06/08/2014 - 11:54

Ukraine tragedy reveals can-do attitude: Bishop

06/08/2014 - 11:54

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Foreign Minister Julie Bishop says Australia’s leading role to win international agreement to deal with the aftermath of the MH17 airline crash has underlined the nation’s can-do attitude.

Ukraine tragedy reveals can-do attitude: Bishop
Foreign Minister Julie Bishop at the Australian Institute of Management's breakfast.

Foreign Minister Julie Bishop says Australia’s leading role to win international agreement to deal with the aftermath of the MH17 airline crash has underlined the nation’s can-do attitude.

Describing her part in the crisis that developed after the Malaysian Airlines flight carrying 38 Australian citizens and residents exploded above fiercely disputed Ukrainian territory, Ms Bishop provided a detailed and, at times, moving account of the frenetic days after the tragedy.

Speaking at an Australian Institute of Management breakfast this morning, the foreign minister praised the instinctive decision making of Prime Minister Tony Abbott as the crisis unfolded – from his early move to address the issue with the Russian ambassador, to his support for a United Nations Security Council resolution backing an independent investigation.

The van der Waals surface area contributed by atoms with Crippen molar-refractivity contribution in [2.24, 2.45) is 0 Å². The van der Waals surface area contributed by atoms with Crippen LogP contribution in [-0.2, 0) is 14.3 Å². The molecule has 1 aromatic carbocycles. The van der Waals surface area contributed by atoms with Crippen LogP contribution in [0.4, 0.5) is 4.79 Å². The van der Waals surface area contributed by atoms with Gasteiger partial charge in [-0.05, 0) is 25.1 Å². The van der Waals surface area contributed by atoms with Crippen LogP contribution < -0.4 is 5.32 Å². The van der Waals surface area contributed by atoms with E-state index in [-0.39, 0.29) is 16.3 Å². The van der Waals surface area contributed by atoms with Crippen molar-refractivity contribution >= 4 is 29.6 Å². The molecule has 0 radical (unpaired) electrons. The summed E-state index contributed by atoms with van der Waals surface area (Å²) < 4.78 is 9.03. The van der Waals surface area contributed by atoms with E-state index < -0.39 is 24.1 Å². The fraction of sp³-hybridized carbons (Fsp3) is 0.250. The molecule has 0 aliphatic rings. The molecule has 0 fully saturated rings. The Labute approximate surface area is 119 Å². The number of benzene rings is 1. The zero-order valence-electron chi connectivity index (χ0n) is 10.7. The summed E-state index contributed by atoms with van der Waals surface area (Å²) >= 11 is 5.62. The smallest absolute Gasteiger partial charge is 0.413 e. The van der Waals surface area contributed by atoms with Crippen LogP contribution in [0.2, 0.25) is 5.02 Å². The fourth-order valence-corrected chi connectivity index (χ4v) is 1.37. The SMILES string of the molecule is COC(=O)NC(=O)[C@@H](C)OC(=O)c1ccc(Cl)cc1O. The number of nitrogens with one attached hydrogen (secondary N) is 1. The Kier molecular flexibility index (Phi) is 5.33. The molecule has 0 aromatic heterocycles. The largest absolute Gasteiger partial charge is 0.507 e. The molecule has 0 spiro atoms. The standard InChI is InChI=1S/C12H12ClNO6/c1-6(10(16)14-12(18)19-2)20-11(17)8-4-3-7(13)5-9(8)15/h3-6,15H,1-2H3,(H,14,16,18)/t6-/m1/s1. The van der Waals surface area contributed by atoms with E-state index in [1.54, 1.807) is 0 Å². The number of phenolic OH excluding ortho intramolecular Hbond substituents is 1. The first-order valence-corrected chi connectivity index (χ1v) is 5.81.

Ms Bishop also highlighted the skills and devotion of the public servants from various branches of government that helped Australia take a key role alongside the Netherlands in brokering a deal in the UN, getting Ukrainian backing, and then becoming directly involved in the investigation in the middle of a war zone.

“Any nation would be proud to have the expertise and skills shown by the people involved,” Ms Bishop said, referring to work of diplomatic staff, federal police and defence personnel, even those seemingly retired such as former air chief marshal Angus Houston, who was on holidays in Texas when asked to be Australia’s special envoy to the investigation team.

Ms Bishop said she believed her direct discussions with leaders and her counterparts from various nations had allowed her to see Australia in a way others see it.

“We are a can-do nation,” she said.

Ms Bishop also praised the role of other nations involved in efforts to secure the return of victims’ remains and to hold an independent investigation, notably the Dutch political leadership, which worked closely with Australia and has taken the lead position in the attempt to determine who was responsible for the disaster.

The MH17 tragedy has had a direct impact in Ms Bishop’s electorate, too, notably in the case of Anthony Maslin and Rin Norris whose three young children, accompanied by their grandfather, were on the flight. 

Ms Bishop became emotional when recalling her initial phone call to the family offering government support and also returned to the well-publicised story of confronting Russia’s ambassador to the UN with the same tragic tale, at which the hardened diplomat fought-back tears.

 

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